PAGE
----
Myofascial Release

Modern medicine is currently undergoing significant changes. Individuals are taking a more prominent role in their own health, demanding options that are effective, affordable and sustainable. The result is a slow but consistent integration of new technology, ancient wisdom and everything between the two. While today’s health care consumers have an unprecedented array of choices available, the responsibility of making the best choice can be overwhelming and confusing.

The hallmark of the transformation taking place within health care is the realization that effective treatment must address the whole being versus seemingly unrelated segments of the person. Myofascial release (MFR), though not widely recognized, has stood the test of time as a powerful healing tool. MFR as discussed in this article refers to the John Barnes’ Treatment Approach ( John Barnes is recognized as the founder and leader in understanding and developing MFR as an integrative, hands-on treatment.


Even though MFR has been around for decades there remains much confusion about what it really is. A closer look at fascia helps explain why MFR is so effective. Myo means muscle, and fascia means bandage or girdle. Fascia is a connective tissue which runs continuously throughout our entire body like a three-dimensional web. It is not only running through our muscles, but also our bones, organs, vessels and skin. Fascia is, in reality, what gives us our shape and holds everything together. If you looked at the body as just a muscular system or skeletal system without fascia, you would see a pile of muscles and bones.

Fascia consists of collagen, elastin and a gel-like ground substance which provides ease of movement. Think of it as oil lubricating an engine. Fascia in a healthy state is wavy in configuration and absorbs many forces throughout the body. It not only serves to provide structure, but also protects, supports and connects every structure within our body. Much broader than the name implies, there are levels of fascia. The superficial layer includes the skin layers, the deep layer permeates bones, muscles and vessels, and the deepest layer surrounds our central nervous system. Fascia literally influences every cellular transaction in our body. Ironically, maybe due to its pervasiveness in our bodies, fascia has been overlooked by most of the medical community as vital to our well-being.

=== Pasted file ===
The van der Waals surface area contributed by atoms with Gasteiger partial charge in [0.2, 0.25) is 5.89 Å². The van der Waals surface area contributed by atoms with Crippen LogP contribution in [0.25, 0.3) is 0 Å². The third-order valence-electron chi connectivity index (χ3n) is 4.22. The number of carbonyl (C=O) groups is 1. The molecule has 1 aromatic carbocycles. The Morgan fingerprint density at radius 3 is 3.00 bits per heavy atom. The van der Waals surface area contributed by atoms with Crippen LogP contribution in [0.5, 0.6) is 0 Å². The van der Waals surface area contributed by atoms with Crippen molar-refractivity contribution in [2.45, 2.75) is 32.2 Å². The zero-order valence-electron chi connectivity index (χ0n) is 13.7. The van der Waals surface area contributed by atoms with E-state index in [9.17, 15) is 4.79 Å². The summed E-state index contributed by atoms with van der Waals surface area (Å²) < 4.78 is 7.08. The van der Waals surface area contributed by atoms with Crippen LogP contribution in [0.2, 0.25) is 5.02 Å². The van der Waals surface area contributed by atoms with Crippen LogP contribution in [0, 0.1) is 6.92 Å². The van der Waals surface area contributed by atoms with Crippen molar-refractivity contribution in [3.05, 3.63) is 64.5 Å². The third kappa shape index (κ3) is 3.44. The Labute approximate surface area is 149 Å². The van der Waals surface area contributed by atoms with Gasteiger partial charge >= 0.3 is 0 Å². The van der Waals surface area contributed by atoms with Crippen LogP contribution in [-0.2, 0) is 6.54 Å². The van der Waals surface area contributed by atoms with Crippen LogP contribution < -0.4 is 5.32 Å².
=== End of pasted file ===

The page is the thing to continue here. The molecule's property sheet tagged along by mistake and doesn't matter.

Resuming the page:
On the next page, learn what happens when an injury occurs.


Fascial Injury

When an injury occurs, the fascia can become immobile and tighten down, resulting in snags in the fascial web. This tightening puts pressure on structures such as joints, nerves and muscles. The result can be felt as pain, a headache or restricted motion. It is important to note that injury can come from various sources such as physical trauma, overuse micro-trauma, disease, stress, surgical or other medical procedures and even blocked emotions or memories.

Due to the three-dimensional web-like structure of the fascial system, injury can result in pain or decreased function in a seemingly unrelated area in the body. Clients often report symptoms in places other than their original injury site. To illustrate this, pull down on your shirt sleeve toward your fingers and you will feel the pressure on your elbow or shoulder, not your fingers. Because MFR treatment encompasses the whole person in the treatment, consistently effective results are achieved for a wide variety of health issues. This includes unexplained or chronic symptoms which traditional treatments have not resolved. MFR is also very effective for common situations such as TMJ, joint pain, pelvic floor dysfunction, migraines and back pain.


MFR incorporates gentle hands-on techniques, usually with a sustained pressure. The pressure can range from very light to deep. Some techniques might include light compression, traction or movement of a body part or the entire body. A skilled MFR therapist learns to feel the restrictions and apply pressure in the appropriate direction and depth until they release. Release opens up the tight or stuck places in the fascial system, kind of like lubricating a rusty spring. As the lubrication occurs, the body naturally aligns itself in a more healthy state, providing freedom of movement and release of pain.

When going for MFR treatment, expect your clinician to perform a pertinent history and evaluation, including a detailed posture assessment. This will be followed by hands-on techniques as described above. A skilled MFR therapist applies science and intuition to focus energy throughout the session, allowing for the greatest release of restriction and pain. You, as the client, are encouraged to be an active participant, which means focusing on the experience to allow for a greater awareness of your body’s natural optimal alignment.

We live in an exciting time of self-discovery as individuals are taking more control of their own health and well-being. Healthy lifestyle choices such as optimal nutrition, activity and rest, along with healthy mental, emotional and spiritual practice, help to ensure our normal state. Myofascial release provides a key piece to help integrate the whole being into its highest state of wellness.